Comparing the availability, price, variety and quality of fruits and vegetables across retail outlets and by area-level socio-economic position.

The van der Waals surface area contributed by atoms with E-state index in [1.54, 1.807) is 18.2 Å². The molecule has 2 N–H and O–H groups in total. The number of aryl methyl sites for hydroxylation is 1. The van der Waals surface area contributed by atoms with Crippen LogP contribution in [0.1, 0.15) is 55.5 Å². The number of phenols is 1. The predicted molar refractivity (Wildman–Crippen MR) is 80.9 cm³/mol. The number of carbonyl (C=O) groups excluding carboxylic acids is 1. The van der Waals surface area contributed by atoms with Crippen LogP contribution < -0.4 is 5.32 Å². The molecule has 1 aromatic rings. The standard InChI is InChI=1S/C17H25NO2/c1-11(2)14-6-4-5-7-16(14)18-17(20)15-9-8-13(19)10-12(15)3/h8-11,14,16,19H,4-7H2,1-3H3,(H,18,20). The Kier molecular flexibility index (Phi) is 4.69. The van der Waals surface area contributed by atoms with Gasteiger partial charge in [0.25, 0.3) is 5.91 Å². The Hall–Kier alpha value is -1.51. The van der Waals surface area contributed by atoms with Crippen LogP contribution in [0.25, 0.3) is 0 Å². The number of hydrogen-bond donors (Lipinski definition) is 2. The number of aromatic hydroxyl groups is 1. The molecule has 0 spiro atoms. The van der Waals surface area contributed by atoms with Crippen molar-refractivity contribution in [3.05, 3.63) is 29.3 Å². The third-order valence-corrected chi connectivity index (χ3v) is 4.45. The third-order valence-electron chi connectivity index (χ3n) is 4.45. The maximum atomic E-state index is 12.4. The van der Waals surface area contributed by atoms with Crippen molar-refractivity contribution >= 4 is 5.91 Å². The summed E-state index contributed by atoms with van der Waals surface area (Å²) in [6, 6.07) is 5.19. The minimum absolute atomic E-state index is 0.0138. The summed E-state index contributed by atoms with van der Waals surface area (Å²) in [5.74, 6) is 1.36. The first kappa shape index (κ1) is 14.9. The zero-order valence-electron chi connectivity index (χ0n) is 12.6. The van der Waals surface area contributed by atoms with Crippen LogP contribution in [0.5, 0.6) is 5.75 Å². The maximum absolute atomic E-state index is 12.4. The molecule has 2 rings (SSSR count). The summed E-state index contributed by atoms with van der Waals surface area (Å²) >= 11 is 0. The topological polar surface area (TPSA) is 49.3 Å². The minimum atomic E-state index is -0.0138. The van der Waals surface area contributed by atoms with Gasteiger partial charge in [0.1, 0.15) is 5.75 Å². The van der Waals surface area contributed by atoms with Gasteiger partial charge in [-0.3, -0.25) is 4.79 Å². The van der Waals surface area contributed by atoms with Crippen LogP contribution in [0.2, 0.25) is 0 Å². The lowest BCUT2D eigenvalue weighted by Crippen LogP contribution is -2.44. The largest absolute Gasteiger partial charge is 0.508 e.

To explore whether area-level socio-economic position or the form of retail stream (conventional v. farmers' market) is associated with differences in the price, availability, variety and quality of a range of fresh fruit and vegetables. A multi-site cross-sectional pilot study of farmers' markets, supermarkets and independent fruit and vegetable retailers. Each was surveyed to assess the price, availability, variety and quality of fifteen fruit and eighteen vegetable items. Retail outlets were located in south-east Queensland. Fifteen retail outlets were surveyed (five of each retail stream). Average basket prices were not significantly different across the socio-economic spectrum, but prices in low socio-economic areas were cheapest. Availability, variety and quality did not differ significantly across levels of socio-economic position; however, the areas with the most socio-economic disadvantage scored poorest for quality and variety. Supermarkets had significantly better fruit and vegetable availability than farmers' markets, although price, variety and quality scores were not different across retail streams. Results demonstrate a trend to fruit and vegetable prices being more expensive at farmers' markets, with the price of the fruit basket being significantly greater at the organic farmers' market compared with the non-organic farmers' markets. Neither area-level socio-economic position nor the form of retail stream was significantly associated with differences in the availability, price, variety and quality of fruit and vegetables, except for availability which was higher in supermarkets than farmers' markets. Further research is needed to determine what role farmers' markets can play in affecting fruit and vegetable intake.